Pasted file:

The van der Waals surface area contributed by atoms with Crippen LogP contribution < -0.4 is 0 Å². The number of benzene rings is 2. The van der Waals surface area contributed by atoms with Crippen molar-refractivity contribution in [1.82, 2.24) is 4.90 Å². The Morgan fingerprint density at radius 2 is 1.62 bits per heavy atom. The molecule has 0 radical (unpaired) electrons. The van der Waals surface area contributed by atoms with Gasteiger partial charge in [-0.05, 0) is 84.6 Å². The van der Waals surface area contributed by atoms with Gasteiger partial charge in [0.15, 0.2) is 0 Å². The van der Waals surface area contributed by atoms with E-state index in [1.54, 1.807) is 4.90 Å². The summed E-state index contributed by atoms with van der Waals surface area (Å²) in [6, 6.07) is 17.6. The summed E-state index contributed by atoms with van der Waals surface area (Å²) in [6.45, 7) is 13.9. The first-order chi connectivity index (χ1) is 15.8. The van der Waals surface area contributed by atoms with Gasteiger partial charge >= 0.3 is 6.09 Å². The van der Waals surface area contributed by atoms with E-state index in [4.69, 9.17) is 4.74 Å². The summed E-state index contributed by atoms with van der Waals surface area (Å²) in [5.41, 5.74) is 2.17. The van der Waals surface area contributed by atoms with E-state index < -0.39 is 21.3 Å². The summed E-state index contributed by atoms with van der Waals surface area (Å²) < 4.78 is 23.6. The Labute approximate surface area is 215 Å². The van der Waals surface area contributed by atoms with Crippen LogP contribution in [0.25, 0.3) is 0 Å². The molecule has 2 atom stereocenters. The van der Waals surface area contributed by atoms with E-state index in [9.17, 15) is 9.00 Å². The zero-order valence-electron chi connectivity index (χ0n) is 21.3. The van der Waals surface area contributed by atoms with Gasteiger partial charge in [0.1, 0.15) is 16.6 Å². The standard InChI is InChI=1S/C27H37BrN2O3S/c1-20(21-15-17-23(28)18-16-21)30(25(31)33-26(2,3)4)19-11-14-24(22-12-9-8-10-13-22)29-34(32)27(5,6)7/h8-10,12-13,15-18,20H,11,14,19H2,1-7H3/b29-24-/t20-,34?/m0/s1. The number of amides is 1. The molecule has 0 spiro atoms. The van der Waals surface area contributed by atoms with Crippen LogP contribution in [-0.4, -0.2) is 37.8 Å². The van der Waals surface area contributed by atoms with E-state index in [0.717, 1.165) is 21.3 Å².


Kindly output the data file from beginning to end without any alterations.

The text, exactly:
The van der Waals surface area contributed by atoms with Crippen LogP contribution < -0.4 is 0 Å². The number of benzene rings is 2. The van der Waals surface area contributed by atoms with Crippen molar-refractivity contribution in [1.82, 2.24) is 4.90 Å². The Morgan fingerprint density at radius 2 is 1.62 bits per heavy atom. The molecule has 0 radical (unpaired) electrons. The van der Waals surface area contributed by atoms with Gasteiger partial charge in [-0.05, 0) is 84.6 Å². The van der Waals surface area contributed by atoms with Gasteiger partial charge in [0.15, 0.2) is 0 Å². The van der Waals surface area contributed by atoms with E-state index in [1.54, 1.807) is 4.90 Å². The summed E-state index contributed by atoms with van der Waals surface area (Å²) in [6, 6.07) is 17.6. The summed E-state index contributed by atoms with van der Waals surface area (Å²) in [6.45, 7) is 13.9. The first-order chi connectivity index (χ1) is 15.8. The van der Waals surface area contributed by atoms with Gasteiger partial charge >= 0.3 is 6.09 Å². The van der Waals surface area contributed by atoms with E-state index in [4.69, 9.17) is 4.74 Å². The summed E-state index contributed by atoms with van der Waals surface area (Å²) in [5.41, 5.74) is 2.17. The van der Waals surface area contributed by atoms with E-state index < -0.39 is 21.3 Å². The summed E-state index contributed by atoms with van der Waals surface area (Å²) < 4.78 is 23.6. The Labute approximate surface area is 215 Å². The van der Waals surface area contributed by atoms with Crippen LogP contribution in [0.25, 0.3) is 0 Å². The molecule has 2 atom stereocenters. The van der Waals surface area contributed by atoms with E-state index in [9.17, 15) is 9.00 Å². The zero-order valence-electron chi connectivity index (χ0n) is 21.3. The van der Waals surface area contributed by atoms with Gasteiger partial charge in [0.1, 0.15) is 16.6 Å². The standard InChI is InChI=1S/C27H37BrN2O3S/c1-20(21-15-17-23(28)18-16-21)30(25(31)33-26(2,3)4)19-11-14-24(22-12-9-8-10-13-22)29-34(32)27(5,6)7/h8-10,12-13,15-18,20H,11,14,19H2,1-7H3/b29-24-/t20-,34?/m0/s1. The number of amides is 1. The molecule has 0 spiro atoms. The van der Waals surface area contributed by atoms with Crippen LogP contribution in [-0.4, -0.2) is 37.8 Å². The van der Waals surface area contributed by atoms with E-state index in [0.717, 1.165) is 21.3 Å².